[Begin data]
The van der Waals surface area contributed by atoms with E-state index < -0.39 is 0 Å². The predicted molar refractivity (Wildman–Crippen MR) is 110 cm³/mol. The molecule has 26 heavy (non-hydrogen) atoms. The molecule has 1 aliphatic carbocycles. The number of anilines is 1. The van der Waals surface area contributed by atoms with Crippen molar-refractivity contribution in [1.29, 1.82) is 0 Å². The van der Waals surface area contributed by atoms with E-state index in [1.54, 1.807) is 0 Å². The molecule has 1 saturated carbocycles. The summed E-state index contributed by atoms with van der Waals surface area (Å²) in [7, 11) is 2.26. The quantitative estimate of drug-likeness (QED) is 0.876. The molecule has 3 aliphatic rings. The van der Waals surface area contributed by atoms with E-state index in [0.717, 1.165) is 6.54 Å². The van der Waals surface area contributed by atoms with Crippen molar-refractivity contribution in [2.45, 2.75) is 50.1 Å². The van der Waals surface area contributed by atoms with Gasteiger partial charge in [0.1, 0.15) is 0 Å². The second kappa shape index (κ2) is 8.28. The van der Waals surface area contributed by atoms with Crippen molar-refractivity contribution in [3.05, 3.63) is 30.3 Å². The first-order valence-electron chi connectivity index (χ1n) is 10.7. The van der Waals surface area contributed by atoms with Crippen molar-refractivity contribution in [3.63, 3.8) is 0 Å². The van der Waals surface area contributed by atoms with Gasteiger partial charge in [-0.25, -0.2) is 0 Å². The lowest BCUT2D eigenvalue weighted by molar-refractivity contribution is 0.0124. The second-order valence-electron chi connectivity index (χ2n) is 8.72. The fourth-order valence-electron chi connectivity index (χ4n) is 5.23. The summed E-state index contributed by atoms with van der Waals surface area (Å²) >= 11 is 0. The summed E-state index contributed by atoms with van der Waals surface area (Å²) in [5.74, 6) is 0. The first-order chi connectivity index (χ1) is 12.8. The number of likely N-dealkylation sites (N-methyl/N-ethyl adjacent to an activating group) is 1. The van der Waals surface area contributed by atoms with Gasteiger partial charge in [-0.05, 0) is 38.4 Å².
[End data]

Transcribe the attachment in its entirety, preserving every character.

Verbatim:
The van der Waals surface area contributed by atoms with E-state index < -0.39 is 0 Å². The predicted molar refractivity (Wildman–Crippen MR) is 110 cm³/mol. The molecule has 26 heavy (non-hydrogen) atoms. The molecule has 1 aliphatic carbocycles. The number of anilines is 1. The van der Waals surface area contributed by atoms with Crippen molar-refractivity contribution in [1.29, 1.82) is 0 Å². The van der Waals surface area contributed by atoms with E-state index in [1.54, 1.807) is 0 Å². The molecule has 1 saturated carbocycles. The summed E-state index contributed by atoms with van der Waals surface area (Å²) in [7, 11) is 2.26. The quantitative estimate of drug-likeness (QED) is 0.876. The molecule has 3 aliphatic rings. The van der Waals surface area contributed by atoms with E-state index in [0.717, 1.165) is 6.54 Å². The van der Waals surface area contributed by atoms with Crippen molar-refractivity contribution in [2.45, 2.75) is 50.1 Å². The van der Waals surface area contributed by atoms with Gasteiger partial charge in [0.1, 0.15) is 0 Å². The second kappa shape index (κ2) is 8.28. The van der Waals surface area contributed by atoms with Crippen molar-refractivity contribution in [3.05, 3.63) is 30.3 Å². The first-order valence-electron chi connectivity index (χ1n) is 10.7. The van der Waals surface area contributed by atoms with Crippen molar-refractivity contribution in [3.63, 3.8) is 0 Å². The van der Waals surface area contributed by atoms with Gasteiger partial charge in [-0.25, -0.2) is 0 Å². The lowest BCUT2D eigenvalue weighted by molar-refractivity contribution is 0.0124. The second-order valence-electron chi connectivity index (χ2n) is 8.72. The fourth-order valence-electron chi connectivity index (χ4n) is 5.23. The summed E-state index contributed by atoms with van der Waals surface area (Å²) >= 11 is 0. The summed E-state index contributed by atoms with van der Waals surface area (Å²) in [5.74, 6) is 0. The first-order chi connectivity index (χ1) is 12.8. The number of likely N-dealkylation sites (N-methyl/N-ethyl adjacent to an activating group) is 1. The van der Waals surface area contributed by atoms with Gasteiger partial charge in [-0.05, 0) is 38.4 Å².